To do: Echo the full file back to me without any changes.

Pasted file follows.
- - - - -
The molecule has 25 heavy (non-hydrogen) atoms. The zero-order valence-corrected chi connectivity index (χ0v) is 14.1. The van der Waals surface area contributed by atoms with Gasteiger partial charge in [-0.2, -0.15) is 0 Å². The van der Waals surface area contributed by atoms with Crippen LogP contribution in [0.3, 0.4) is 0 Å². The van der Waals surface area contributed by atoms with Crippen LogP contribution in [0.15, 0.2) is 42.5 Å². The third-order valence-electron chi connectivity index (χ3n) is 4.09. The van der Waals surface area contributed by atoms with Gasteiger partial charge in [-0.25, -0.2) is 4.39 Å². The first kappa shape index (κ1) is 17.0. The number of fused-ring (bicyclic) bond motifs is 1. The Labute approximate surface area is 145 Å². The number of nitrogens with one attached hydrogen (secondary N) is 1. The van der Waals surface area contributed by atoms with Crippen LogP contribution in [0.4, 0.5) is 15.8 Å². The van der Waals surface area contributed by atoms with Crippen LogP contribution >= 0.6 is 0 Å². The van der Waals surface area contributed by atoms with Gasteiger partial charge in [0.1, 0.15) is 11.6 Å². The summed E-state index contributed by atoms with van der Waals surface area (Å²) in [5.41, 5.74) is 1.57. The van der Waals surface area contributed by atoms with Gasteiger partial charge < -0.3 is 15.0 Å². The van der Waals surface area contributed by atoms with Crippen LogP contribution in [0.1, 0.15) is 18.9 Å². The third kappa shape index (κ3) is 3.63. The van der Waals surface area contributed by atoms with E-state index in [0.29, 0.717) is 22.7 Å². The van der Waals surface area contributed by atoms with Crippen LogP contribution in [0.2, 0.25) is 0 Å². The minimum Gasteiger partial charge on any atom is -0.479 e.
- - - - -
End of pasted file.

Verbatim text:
The molecule has 25 heavy (non-hydrogen) atoms. The zero-order valence-corrected chi connectivity index (χ0v) is 14.1. The van der Waals surface area contributed by atoms with Gasteiger partial charge in [-0.2, -0.15) is 0 Å². The van der Waals surface area contributed by atoms with Crippen LogP contribution in [0.3, 0.4) is 0 Å². The van der Waals surface area contributed by atoms with Crippen LogP contribution in [0.15, 0.2) is 42.5 Å². The third-order valence-electron chi connectivity index (χ3n) is 4.09. The van der Waals surface area contributed by atoms with Gasteiger partial charge in [-0.25, -0.2) is 4.39 Å². The first kappa shape index (κ1) is 17.0. The number of fused-ring (bicyclic) bond motifs is 1. The Labute approximate surface area is 145 Å². The number of nitrogens with one attached hydrogen (secondary N) is 1. The van der Waals surface area contributed by atoms with Crippen LogP contribution in [0.4, 0.5) is 15.8 Å². The van der Waals surface area contributed by atoms with Crippen LogP contribution >= 0.6 is 0 Å². The van der Waals surface area contributed by atoms with Gasteiger partial charge in [0.1, 0.15) is 11.6 Å². The summed E-state index contributed by atoms with van der Waals surface area (Å²) in [5.41, 5.74) is 1.57. The van der Waals surface area contributed by atoms with Gasteiger partial charge < -0.3 is 15.0 Å². The van der Waals surface area contributed by atoms with Crippen LogP contribution in [0.1, 0.15) is 18.9 Å². The third kappa shape index (κ3) is 3.63. The van der Waals surface area contributed by atoms with E-state index in [0.29, 0.717) is 22.7 Å². The van der Waals surface area contributed by atoms with Crippen LogP contribution in [0.2, 0.25) is 0 Å². The minimum Gasteiger partial charge on any atom is -0.479 e.